In Jewish life there is great admiration for a character trait known as z’reezut, which is often translated as “zealousness.” The word z’reezut actually comes from the root zayin–reish-zayin, which is associated with the concept of haste and speed.

Acting with z’reezut does not mean that an individual should rush through the day, but, rather, that when a person has the opportunity to perform a mitzvah, it should be done with deliberate speed. This idea applies to activities like arriving early to synagogue services as well as responding to unexpected opportunities, like helping to provide meals for community members in need.

In a culture where z’reezut is a positive character trait, what can be said about a day designated for sauntering, walking slowly in a casual manner? World Sauntering Day, tomorrow, June 19th, may imply a call to behave in a lazy manner, but, in fact, it was meant by its creator, W.T. Rabe, to be a way to encourage people to slow down and appreciate the world, “smell the roses,” as they say.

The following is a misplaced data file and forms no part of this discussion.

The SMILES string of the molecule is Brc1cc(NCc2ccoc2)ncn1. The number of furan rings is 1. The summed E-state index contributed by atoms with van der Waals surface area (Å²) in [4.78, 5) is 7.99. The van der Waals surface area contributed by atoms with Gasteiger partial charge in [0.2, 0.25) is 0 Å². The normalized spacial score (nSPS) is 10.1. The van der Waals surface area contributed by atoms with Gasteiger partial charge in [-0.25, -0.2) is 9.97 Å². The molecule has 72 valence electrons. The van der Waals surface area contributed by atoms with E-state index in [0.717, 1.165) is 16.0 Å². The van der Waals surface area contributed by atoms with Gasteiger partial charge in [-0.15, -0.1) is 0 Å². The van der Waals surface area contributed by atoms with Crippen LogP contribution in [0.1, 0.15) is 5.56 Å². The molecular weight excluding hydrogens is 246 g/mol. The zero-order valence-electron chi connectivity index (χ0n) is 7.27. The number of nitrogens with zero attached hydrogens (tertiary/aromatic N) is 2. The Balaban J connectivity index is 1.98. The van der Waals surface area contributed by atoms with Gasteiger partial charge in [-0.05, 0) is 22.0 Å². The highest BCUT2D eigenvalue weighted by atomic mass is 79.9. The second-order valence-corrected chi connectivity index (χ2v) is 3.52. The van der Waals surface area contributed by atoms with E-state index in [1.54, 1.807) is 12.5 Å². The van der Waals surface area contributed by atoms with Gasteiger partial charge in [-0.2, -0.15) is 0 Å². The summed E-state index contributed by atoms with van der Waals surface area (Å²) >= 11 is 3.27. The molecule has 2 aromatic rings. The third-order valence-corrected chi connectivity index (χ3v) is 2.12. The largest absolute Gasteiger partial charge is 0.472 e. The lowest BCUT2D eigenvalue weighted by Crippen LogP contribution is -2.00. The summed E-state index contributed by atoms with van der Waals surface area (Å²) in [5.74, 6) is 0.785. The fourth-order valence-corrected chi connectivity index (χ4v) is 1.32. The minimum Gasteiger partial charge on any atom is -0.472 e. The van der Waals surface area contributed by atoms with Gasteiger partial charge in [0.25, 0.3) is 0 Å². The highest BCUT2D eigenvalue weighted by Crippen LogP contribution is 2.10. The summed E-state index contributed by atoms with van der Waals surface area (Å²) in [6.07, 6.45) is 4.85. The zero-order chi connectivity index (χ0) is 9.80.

Jewish living is about balance. A person needs to know the appropriate time for z’reezut and the appropriate time for “sauntering.” Indeed, an individual does not have to exclude either. Slowing down allows a person to be more aware of others, which may provide a chance to discover new mitzvah opportunities.

As interesting as it may be that there exists such a thing as World Sauntering Day, Judaism has a built-in mechanism for slowing down and appreciating the world. Once a week, Shabbat provides Jews with an “oasis of time” to truly slow down. In fact, that day is so significant that the preparations for it are often done with z’reezut.

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